Nexus Tower
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Originally invented during the time of the Atalan Empire as a way of channeling magical forces over long distances (indeed, the current calendar tracking the years since the beginning of the "Nexus Age" refers to that invention), refinement over the centuries have turned them into the backbone of modern urban civilization.

Nexus towers draw upon the life force of living beings and use this energy to create azoth in large quantities. In general, a city has one nexus tower for each 100,000 to 300,000 inhabitants. If it had more, the magical emanations of the towers would interfere with each others' operation. If it had less, the nexus towers wouldn't be able to harvest the magical energies from all of its inhabitants.

The amount of azoth a particular nexus tower generates depends on two factors: The strength of the life force drain set by its operators, and the amount of geomantic planning put into the local architecture and street layout. The life force drain manifests itself as exhaustion among all who live nearby. In most upper-class districts, this exhaustion is barely noticeable (as the residents would complain loudly if they did notice it). In middle-class districts, the daily drain is the usually equivalent to an additional hour of medium physical labor. In poorer districts, it is the equivalent of two hours of hard physical labor - enough to make them very tired at the end of the day, but not so much that they can no longer work during it. Worst off of all are the slums where the poorest of the poor and the great masses of unemployed people live. The city authorities usually do not see them as a productive part of society, and thus see to it that they produce something of "worth" by extracting as much azoth from them as possible. As a result, these people often look as if they have aged prematurely, and many of them die before their time. The level of the drain can be varied by its operators - on public holidays, it might be much reduced, while it will generally be stronger during times of war or during an economic crisis.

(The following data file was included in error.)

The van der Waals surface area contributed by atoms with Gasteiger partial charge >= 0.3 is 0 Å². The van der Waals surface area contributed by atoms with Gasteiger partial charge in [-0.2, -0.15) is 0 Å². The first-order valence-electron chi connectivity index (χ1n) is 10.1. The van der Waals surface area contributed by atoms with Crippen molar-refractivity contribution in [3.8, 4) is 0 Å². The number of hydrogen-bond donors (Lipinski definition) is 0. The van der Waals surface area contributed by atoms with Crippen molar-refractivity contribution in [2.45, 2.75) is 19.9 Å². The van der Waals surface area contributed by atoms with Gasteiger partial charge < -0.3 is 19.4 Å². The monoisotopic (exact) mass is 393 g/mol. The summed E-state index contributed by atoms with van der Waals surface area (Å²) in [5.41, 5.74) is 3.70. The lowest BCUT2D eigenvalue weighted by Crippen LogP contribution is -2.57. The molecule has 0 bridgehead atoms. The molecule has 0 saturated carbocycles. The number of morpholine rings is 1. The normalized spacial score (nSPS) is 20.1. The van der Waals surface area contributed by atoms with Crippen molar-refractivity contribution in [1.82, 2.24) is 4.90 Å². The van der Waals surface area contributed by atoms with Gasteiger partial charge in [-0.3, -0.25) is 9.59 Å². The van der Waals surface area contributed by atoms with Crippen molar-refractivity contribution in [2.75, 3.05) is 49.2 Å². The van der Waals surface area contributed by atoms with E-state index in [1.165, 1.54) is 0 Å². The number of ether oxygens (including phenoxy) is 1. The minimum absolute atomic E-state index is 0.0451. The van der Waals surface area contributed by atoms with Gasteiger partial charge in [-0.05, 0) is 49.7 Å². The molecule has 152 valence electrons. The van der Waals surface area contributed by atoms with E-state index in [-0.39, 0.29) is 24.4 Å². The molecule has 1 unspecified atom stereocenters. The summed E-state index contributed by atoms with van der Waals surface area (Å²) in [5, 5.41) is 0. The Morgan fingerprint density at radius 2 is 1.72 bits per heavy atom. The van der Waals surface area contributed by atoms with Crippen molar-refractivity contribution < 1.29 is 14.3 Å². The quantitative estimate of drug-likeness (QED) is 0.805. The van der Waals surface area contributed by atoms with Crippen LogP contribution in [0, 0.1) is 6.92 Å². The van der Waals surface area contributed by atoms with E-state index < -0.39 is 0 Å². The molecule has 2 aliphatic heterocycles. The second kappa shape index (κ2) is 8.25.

The amount of azoth generated by a nexus tower can be reduced or amplified depending on how much thought the city planners put into the local architecture and street layout. Putting in buildings, streets, plazas, and other landmarks in just the right configurations can channel the drained energy efficiently and result in maximum azoth yield. On the other hand, unfavorable street layouts can block or disperse the flow of energies, thus decreasing the yield significantly. During the Feudal Ages, knowledge of proper city planning was largely forgotten along with the secrets of nexus tower creation, leading to many inefficient city cores that require tearing down and rebuilding to channel the energy flows efficiently. Furthermore, geomantic city planning is an evolving science, which means that some cities are constantly rebuilding entire districts of their cities to increase the amount of azoth they generate. Praxus is the most notorious example of this.